Remarks: “Many of my lunch guests are visitors from the States By the time they meet up with me they have usually had sufficient opportunity to enjoy Chinese food and are ready for something more ‘comfortable. I have found all the Blue Frog units to have well-trained and attentive staff, the menu has good variety, food has never disappointed and the value is reasonable. My personal favorite lunch at the Blue Frog is their Cobb Salad.” Chris Cox, president, Classic Asia Group Restaurant: Din Tai

Fung, Portman

Remarks: “Exquisitely simple food in a diner-like, classy atmosphere. Always hopping busy yet constant drone of chatter creates a bubble of privacy. Seriously skilled, paper thin, juice-laden dumplings are a hit amongst locals and foreigners alike. The gaggle of expert dumpling wrappers on full display sporting laboratory white-garb uniforms churn out fresh dumplings at a wicked pace. Can’t go wrong with the standard dumplings and the DouGanSi appetizer.”

Restaurant: Din Tai


Remarks: “The functional lunches that I have done in Shanghai, usually take place at DTF because the food is good and diverse, catering to the tastes of many. The famous Shanghai xiao long bao makes a good story for first time Shanghai’ers (e.g. foreign executives from your HQ), quick and attentive service, location close to our office and it’s foreigner friendly. Only downside is that you cannot make reservations after 12.” Matt Fortin, director of Global Supply Chain, China Grainger Global Trading (Shanghai) Restaurant: Din Tai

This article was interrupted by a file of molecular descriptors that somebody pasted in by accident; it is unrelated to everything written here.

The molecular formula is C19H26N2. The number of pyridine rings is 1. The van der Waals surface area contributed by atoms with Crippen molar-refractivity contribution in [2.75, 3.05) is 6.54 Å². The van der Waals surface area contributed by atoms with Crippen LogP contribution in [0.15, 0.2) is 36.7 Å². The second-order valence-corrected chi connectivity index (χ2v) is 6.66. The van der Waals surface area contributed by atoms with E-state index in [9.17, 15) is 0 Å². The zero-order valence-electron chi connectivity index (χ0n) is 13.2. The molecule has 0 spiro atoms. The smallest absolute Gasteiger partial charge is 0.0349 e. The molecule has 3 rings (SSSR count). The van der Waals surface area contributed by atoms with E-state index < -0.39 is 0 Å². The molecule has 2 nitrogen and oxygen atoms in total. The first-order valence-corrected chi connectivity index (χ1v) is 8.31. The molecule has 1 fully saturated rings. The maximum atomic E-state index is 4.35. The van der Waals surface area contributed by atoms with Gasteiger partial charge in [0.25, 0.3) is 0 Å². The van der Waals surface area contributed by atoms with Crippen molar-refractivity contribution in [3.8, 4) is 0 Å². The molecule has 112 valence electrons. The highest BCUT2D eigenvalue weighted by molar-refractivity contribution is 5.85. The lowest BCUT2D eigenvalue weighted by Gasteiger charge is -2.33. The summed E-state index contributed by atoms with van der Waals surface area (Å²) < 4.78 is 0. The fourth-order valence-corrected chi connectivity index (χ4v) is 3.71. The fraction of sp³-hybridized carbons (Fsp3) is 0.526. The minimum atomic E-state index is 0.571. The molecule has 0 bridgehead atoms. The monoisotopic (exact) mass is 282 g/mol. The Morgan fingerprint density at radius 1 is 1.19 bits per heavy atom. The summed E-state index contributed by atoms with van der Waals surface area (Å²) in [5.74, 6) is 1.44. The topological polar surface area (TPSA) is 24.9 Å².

Fung, SWFC, Lujiazui

Remarks: “Usually take foreign visitors to Din Tai Fung – 100 percent of the visitors really like it, favorite dish is of course Shanghai classic, xiao long bao.”



november 2011


Tineke Zuurbier, manager, Public Policy, Baxter in Asia-Pacific

Swen Neufeldt, vice president, Hormel Foods International Restaurant:

Lost Heaven

Remarks: “One of my favorites has to be Lost Heaven on Gaoyou Lu, near Fuxing Xi Lu. The atmosphere is very cool, it is great for mixed groups of Eastern and Western guests, and the food is very consistent. I can't go without eating the Dali-style chicken with chili and green onions and the fish cakes. The service isn't as consistent, but the food makes up for it. The fact that it is not on the Bund, or other very busy areas of town, also means that logistics are a little less hectic.”

november 2011



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Insight Magazine November 2011  

COVER STORY: The New Ambassador - Gary Locke outlines the U.S.'s economic and diplomatic agenda during his first official visit to AmCham Sh...